We stumble through Casket Matches with Heidenreich and the father-son duo of Randy Orton and "Cowboy” Bob Orton before we reach a Hell in a Cell match between “The Phenom” and Randy Orton, which, although a slow starter, is a gripping contest.

Disc three picks up the pace in First Blood and Last Ride matches with Mr. Kennedy. Undi’ really works his gimmick in this feud. Tricks like showering Kennedy in blood on the ramp-way and doing the Deadman-Sit-Up-and-Face-of-Terror over his shoulder in the back of a hearse may not exactly be rasslin’, but they’re entertaining as hell!

The Last Man Standing match with Batista isn’t a patch on their ‘Mania clash, but is still exciting and dramatic, unlike a SmackDown! match with the hilariously obese Big Daddy V. Other than being the first time he used his Hell’s Gate submission, it must have been included so that we can laugh at all twenty-six pairs of V’s breasts. Who the hell took this guy’s shirt off? And where do they find the amount of oil that they need to cover him? It’s like they killed a whale and stapled bits of the flesh to him.

The collection rounds off with Hell In A Cell and Cage matches against Edge and Big Show, on the opposite ends of the quality scale. I’ll let you work out which way round...

The Emotionally Fourteen Rating:
Blood, cages, blood, shovels, blood, fire, blood, JCB’s. And blood.
Sex/Nudity: Big Daddy V’s breasts are visible. If you squint real hard. In your nightmares.
Swearing: Nope.
Summary: This set could have been the definitive collection of a veteran of the sport, but instead is very hit and miss. The Badass exclusion is unforgivable, but for the WWE/Undertaker collector, this is a must-own. 8/10

WWE: Over The Limit 2010
Starring: Batista, John Cena, Randy Orton
Clear Vision

Available Now - £17.99 (DVD)
Review by Omer Ibrahim

This PPV screams “FILLER!”. There is only one great match on the card, and one other that could be considered “good”.

Drew McIntyre vs. Kofi Kingston tries to be good, but the sheer lack of emotion that McIntyre emits here sucks the life out of the match. Kingston is a bright, charismatic worker, and he deserves much better than this.

R-Truth vs. Ted DiBiase is also poor, probably because DiBiase suffered a concussion from a slap at the start of the match. How this happened, I’m not entirely sure, but I remember a thirty-three stone Pro-Boxer turned Pro-Wrestler telling me that if a ten stone man caught him in the “sweet spot” on the jaw, he’d go out like a big fat light. Still, it must have been a nasty shot, and kudos to DiBiase for finishing the match.

Up next is the best part of the DVD. Rey Mysterio goes up against CM Punk, and if Rey loses, he must join Punk’s Straight Edge Society. However, if Punk loses, Rey will shave his head. The two put on a spectacle with the perfect amount of highspots and near-falls. Punk exhibit’s the skills he learnt on the independent circuit, and Rey pulls moves out of his arsenal that I thought he had forgotten. The match nearly gets ruined by WWE’s blood stoppage rule after Punk gets cut open. The highlight of the match comes when CM Punk throws Rey out of the ring, under the bottom rope. Rey often takes this move, and lands flat on the floor. Though this time, there’s a barber chair in the way. Rey smacks the chair head-first in the perfect balance of violence and comedy that I rewound a dozen times.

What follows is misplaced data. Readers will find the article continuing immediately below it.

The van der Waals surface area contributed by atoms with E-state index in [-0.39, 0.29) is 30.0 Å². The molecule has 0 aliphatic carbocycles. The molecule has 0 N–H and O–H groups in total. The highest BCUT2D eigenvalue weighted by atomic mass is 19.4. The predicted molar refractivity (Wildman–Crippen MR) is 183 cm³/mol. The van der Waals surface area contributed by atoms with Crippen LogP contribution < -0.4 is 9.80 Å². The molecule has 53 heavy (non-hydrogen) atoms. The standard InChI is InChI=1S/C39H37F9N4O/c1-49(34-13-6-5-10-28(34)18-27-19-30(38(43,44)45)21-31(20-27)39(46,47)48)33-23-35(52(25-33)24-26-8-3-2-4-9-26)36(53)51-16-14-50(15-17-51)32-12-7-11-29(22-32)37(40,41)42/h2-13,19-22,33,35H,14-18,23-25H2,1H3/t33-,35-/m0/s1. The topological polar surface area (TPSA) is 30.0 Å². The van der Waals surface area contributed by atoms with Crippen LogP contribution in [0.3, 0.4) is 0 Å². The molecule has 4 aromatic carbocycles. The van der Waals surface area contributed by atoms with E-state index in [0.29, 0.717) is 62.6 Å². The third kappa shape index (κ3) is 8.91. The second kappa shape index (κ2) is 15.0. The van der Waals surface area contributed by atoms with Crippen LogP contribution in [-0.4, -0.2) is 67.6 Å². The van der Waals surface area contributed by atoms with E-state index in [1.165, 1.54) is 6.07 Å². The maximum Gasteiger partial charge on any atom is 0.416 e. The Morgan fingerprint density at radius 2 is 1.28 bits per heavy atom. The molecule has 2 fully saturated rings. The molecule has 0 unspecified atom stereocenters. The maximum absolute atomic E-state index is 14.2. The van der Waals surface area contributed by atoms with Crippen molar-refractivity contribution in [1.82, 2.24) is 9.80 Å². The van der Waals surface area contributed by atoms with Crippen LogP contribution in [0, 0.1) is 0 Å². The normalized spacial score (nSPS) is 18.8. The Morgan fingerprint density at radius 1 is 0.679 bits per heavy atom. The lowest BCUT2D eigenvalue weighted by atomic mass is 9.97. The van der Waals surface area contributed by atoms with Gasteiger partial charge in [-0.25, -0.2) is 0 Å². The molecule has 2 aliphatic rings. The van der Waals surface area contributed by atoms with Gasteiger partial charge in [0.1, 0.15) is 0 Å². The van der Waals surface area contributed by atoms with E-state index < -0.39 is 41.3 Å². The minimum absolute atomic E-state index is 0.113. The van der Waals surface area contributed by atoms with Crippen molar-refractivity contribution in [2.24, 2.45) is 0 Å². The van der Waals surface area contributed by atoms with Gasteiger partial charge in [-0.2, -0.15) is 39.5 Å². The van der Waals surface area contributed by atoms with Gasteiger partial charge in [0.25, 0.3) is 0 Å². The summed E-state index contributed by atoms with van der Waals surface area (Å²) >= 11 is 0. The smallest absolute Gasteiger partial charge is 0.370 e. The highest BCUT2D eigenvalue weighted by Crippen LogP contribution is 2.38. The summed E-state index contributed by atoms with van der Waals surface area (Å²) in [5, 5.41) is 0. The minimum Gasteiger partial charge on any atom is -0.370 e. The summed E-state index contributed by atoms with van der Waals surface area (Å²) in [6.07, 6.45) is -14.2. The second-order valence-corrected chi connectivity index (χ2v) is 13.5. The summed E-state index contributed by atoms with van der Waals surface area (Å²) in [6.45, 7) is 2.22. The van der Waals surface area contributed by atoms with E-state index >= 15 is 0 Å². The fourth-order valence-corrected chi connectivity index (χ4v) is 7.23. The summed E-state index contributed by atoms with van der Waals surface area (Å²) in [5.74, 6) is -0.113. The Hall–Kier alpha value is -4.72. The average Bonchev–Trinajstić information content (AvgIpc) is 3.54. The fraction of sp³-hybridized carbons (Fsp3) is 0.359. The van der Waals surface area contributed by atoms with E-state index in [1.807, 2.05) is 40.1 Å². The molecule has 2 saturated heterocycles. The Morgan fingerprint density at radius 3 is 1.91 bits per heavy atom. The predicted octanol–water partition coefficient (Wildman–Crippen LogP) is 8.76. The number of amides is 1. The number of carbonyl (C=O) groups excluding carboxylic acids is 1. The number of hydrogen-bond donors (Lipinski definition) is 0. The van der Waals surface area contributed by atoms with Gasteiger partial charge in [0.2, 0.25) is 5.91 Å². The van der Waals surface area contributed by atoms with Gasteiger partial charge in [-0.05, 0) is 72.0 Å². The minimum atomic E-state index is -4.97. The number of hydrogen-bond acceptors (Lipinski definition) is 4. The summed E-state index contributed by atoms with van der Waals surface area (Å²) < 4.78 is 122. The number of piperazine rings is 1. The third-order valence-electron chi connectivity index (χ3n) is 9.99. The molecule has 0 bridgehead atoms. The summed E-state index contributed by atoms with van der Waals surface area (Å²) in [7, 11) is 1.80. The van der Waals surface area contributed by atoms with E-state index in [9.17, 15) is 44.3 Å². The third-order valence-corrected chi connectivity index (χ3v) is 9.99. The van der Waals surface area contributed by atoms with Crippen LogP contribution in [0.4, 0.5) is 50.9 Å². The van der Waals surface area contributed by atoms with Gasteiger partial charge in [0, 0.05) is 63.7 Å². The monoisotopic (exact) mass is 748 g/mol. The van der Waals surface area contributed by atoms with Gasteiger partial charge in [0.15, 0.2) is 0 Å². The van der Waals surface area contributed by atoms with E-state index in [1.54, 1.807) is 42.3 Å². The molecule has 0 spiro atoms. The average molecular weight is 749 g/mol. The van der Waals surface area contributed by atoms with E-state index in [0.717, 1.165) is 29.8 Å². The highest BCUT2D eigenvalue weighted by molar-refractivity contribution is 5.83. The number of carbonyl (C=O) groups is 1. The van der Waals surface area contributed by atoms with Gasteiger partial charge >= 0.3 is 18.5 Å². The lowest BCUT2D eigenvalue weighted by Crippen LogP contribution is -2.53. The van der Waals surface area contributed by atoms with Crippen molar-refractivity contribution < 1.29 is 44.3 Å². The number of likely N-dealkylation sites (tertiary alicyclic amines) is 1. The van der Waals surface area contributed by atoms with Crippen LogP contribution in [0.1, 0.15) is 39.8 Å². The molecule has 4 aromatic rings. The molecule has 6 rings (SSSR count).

Don’t judge me, I have issues.

After that barnburner of a match, The Hart Dynasty vs. The Miz and Chris Jericho for the Unified Tag Team Titles couldn’t compete. It’s a very decent match, but in the wrong place.

Randy Orton vs. Edge is the second match to produce an injury. During this average match, Orton sets up for the RKO in his usual mat-punching routine, when he suddenly stops. His arm is hanging. He just dislocated his own shoulder. The two veterans think up a clever ad-lib finish and go home early.

Yes, I rewound this too.

If your new World Heavyweight Champion is good at throwing people around and executing takedowns, don’t book him to defend against the 7’2”, 500 lbs Big Show. Jack Swagger is a capable worker, but there’s not much he can do here.

WWE Divas Championship Match. Eve vs. Maryse.

Main Event time as John Cena defends the WWE Championship against Batista in an I Quit Match. It’s a pretty standard brawl, made bad by Cena’s ridiculous Superman comebacks, but saved by an innovative stunt of a finish.

The Emotionally Fourteen Rating:
CM Punk accidentally bleeds.
Sex/Nudity: Nope.
Swearing: Nah-uh.
Summary: Filler PPV, but worth a bargain-bin buy for the Punk/Mysterio match. 6/10

Forbidden Planet
Starring: Anne Francis, Leslie Nielsen, Walter Pidgeon
Director: Fred M. Wilcox
Warner Home Video

Available from Monday 4th October - £17.99 (Blu-ray)
Review by Brad Harmer

In the year 2257, and Altair 4, a distant colony, has three inhabitants; Professor Morbius, his bewitching daughter, and a dutiful robot, named Robby, who speaks 188 languages. When a space cruiser from Earth lands on the planet a deadly secret is revealed that could spell doom for all on the planet...